FOCUS : Making sense of the FX connectivity conundrum
Foreign exchange is the most inclusive of financial markets and has
used technology to lay out the welcome mat to all-comers. Initially
the preserve of the inter-bank market, electronic platforms have
been developed for corporates, asset managers, hedge funds and now
retail investors. In democratising foreign exchange, the banks have
set themselves the challenge of supplying liquidity to multiple
market sectors competitively, while the buy-side has been quick to
realise that best use of technology a critical factor in obtaining
That new players have gladly accepted the banks' invitation in
droves is evident. The global FX market will reach almost US$3trl
in average daily turnover when the Bank for International
Settlements' 2007 triennial survey is released - a substantial
increase on BIS's 2004 estimate of US$1.8trl. Much of this growth
is the result of buy-side activity. According to BIS figures, the
banks' share of FX trading activity fell from 64 per cent in 1995
to 53 per cent in 2004; trading activity by non-bank financial
institutions rose from 16 per cent to 33 per cent over the same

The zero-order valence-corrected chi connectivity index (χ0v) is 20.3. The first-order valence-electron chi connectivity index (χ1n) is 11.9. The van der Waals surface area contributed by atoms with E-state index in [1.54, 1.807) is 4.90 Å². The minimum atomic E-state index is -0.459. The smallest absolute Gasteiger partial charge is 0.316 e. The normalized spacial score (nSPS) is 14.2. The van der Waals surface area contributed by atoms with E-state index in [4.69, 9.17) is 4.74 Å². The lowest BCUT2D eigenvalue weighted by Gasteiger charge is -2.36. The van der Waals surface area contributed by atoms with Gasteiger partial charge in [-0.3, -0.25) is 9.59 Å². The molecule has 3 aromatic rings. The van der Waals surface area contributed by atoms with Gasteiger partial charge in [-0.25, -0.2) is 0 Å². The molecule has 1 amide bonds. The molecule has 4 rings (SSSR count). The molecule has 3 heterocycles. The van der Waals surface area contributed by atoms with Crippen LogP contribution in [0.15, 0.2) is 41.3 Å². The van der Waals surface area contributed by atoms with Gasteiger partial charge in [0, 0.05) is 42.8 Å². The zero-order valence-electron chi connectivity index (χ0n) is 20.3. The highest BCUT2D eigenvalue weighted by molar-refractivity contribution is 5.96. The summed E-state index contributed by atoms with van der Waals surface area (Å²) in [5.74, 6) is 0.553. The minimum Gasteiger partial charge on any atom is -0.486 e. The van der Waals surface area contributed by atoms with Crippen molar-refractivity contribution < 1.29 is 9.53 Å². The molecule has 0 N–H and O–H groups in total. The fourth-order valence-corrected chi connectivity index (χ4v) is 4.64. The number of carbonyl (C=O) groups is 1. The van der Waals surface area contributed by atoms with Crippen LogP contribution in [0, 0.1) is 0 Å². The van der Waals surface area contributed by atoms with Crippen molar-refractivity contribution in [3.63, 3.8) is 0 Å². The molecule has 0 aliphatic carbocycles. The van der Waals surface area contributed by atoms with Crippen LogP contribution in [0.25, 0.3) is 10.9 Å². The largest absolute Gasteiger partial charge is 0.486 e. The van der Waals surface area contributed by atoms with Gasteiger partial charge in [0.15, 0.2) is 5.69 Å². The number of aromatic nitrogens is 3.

period. With hedge funds and CTAs reportedly ploughing more volume
through ECNs, it would surprise no one if the BIS were to report a
50:50 split in the 2007 market.
Although the FX market's migration to electronic trading is
overwhelming, it is far from complete. Just over half of all FX
trading (56 per cent) took place electronically in 2006, with the
inter-dealer market (66 per cent) still leading the
client-to-dealer (45 per cent) sector, according to Aite Group. The
research firm predicts 75 per cent of FX trading will be done
electronically by 2010. This combination of overall volume growth,
diversity of participants and ongoing migration to electronic
trading venues has put connectivity top of the FX agenda.
Connectivity is key
"Connectivity is key and will continue to play a major role in how
the market develops," says Sang Lee, Managing Partner, Aite Group.
"To the extent that this is a fragmented market, if you aggregate
it from a user perspective, you can consolidate it into one single
view. Leading players don't want another intermediary aggregating
their prices to enable even greater transparency. But it's
happening already; hedge funds are using their own technology to
aggregate prices from different venues."
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